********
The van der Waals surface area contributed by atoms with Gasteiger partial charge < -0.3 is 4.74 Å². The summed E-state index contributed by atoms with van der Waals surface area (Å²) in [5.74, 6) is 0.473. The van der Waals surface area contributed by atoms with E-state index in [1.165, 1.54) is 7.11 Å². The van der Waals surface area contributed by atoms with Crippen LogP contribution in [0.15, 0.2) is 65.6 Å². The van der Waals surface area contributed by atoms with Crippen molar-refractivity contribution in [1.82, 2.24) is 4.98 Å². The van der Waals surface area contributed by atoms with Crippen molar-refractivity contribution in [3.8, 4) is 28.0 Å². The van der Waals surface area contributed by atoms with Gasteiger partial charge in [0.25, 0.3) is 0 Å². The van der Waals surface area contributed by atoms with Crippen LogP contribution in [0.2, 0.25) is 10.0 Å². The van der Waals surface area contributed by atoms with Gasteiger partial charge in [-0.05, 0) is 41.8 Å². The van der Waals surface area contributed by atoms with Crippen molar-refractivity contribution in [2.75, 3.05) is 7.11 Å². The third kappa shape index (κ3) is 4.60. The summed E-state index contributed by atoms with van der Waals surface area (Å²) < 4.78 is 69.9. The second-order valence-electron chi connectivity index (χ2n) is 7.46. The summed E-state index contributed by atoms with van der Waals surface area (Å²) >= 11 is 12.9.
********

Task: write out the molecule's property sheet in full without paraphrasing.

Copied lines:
The van der Waals surface area contributed by atoms with Gasteiger partial charge < -0.3 is 4.74 Å². The summed E-state index contributed by atoms with van der Waals surface area (Å²) in [5.74, 6) is 0.473. The van der Waals surface area contributed by atoms with E-state index in [1.165, 1.54) is 7.11 Å². The van der Waals surface area contributed by atoms with Crippen LogP contribution in [0.15, 0.2) is 65.6 Å². The van der Waals surface area contributed by atoms with Crippen molar-refractivity contribution in [1.82, 2.24) is 4.98 Å². The van der Waals surface area contributed by atoms with Crippen molar-refractivity contribution in [3.8, 4) is 28.0 Å². The van der Waals surface area contributed by atoms with Gasteiger partial charge in [0.25, 0.3) is 0 Å². The van der Waals surface area contributed by atoms with Crippen LogP contribution in [0.2, 0.25) is 10.0 Å². The van der Waals surface area contributed by atoms with Gasteiger partial charge in [-0.05, 0) is 41.8 Å². The van der Waals surface area contributed by atoms with Crippen molar-refractivity contribution in [2.75, 3.05) is 7.11 Å². The third kappa shape index (κ3) is 4.60. The summed E-state index contributed by atoms with van der Waals surface area (Å²) < 4.78 is 69.9. The second-order valence-electron chi connectivity index (χ2n) is 7.46. The summed E-state index contributed by atoms with van der Waals surface area (Å²) >= 11 is 12.9.